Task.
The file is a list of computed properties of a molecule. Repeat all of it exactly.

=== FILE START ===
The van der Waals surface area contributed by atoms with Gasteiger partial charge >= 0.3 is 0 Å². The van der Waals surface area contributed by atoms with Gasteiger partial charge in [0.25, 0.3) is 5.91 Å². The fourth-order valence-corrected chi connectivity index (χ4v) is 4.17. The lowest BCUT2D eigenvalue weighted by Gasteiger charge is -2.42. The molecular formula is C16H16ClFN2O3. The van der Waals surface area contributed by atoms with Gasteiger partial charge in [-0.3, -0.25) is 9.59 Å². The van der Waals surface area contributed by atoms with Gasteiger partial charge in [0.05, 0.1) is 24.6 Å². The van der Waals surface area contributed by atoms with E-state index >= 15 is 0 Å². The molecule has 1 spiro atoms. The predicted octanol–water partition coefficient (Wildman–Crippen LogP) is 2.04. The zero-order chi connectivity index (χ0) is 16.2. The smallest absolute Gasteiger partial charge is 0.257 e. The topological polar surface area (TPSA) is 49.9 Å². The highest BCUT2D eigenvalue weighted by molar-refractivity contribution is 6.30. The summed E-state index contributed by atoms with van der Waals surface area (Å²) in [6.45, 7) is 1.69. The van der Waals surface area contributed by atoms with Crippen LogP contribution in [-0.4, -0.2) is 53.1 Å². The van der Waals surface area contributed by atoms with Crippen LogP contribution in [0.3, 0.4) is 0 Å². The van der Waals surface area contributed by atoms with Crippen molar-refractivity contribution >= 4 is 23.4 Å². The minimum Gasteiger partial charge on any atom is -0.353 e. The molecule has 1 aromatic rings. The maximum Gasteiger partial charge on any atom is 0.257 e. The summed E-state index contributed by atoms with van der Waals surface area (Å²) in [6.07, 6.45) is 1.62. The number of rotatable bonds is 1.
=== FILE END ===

The van der Waals surface area contributed by atoms with Gasteiger partial charge >= 0.3 is 0 Å². The van der Waals surface area contributed by atoms with Gasteiger partial charge in [0.25, 0.3) is 5.91 Å². The fourth-order valence-corrected chi connectivity index (χ4v) is 4.17. The lowest BCUT2D eigenvalue weighted by Gasteiger charge is -2.42. The molecular formula is C16H16ClFN2O3. The van der Waals surface area contributed by atoms with Gasteiger partial charge in [-0.3, -0.25) is 9.59 Å². The van der Waals surface area contributed by atoms with Gasteiger partial charge in [0.05, 0.1) is 24.6 Å². The van der Waals surface area contributed by atoms with E-state index >= 15 is 0 Å². The molecule has 1 spiro atoms. The predicted octanol–water partition coefficient (Wildman–Crippen LogP) is 2.04. The zero-order chi connectivity index (χ0) is 16.2. The smallest absolute Gasteiger partial charge is 0.257 e. The topological polar surface area (TPSA) is 49.9 Å². The highest BCUT2D eigenvalue weighted by molar-refractivity contribution is 6.30. The summed E-state index contributed by atoms with van der Waals surface area (Å²) in [6.45, 7) is 1.69. The van der Waals surface area contributed by atoms with Crippen LogP contribution in [-0.4, -0.2) is 53.1 Å². The van der Waals surface area contributed by atoms with Crippen LogP contribution in [0.3, 0.4) is 0 Å². The van der Waals surface area contributed by atoms with Crippen molar-refractivity contribution >= 4 is 23.4 Å². The minimum Gasteiger partial charge on any atom is -0.353 e. The molecule has 1 aromatic rings. The maximum Gasteiger partial charge on any atom is 0.257 e. The summed E-state index contributed by atoms with van der Waals surface area (Å²) in [6.07, 6.45) is 1.62. The number of rotatable bonds is 1.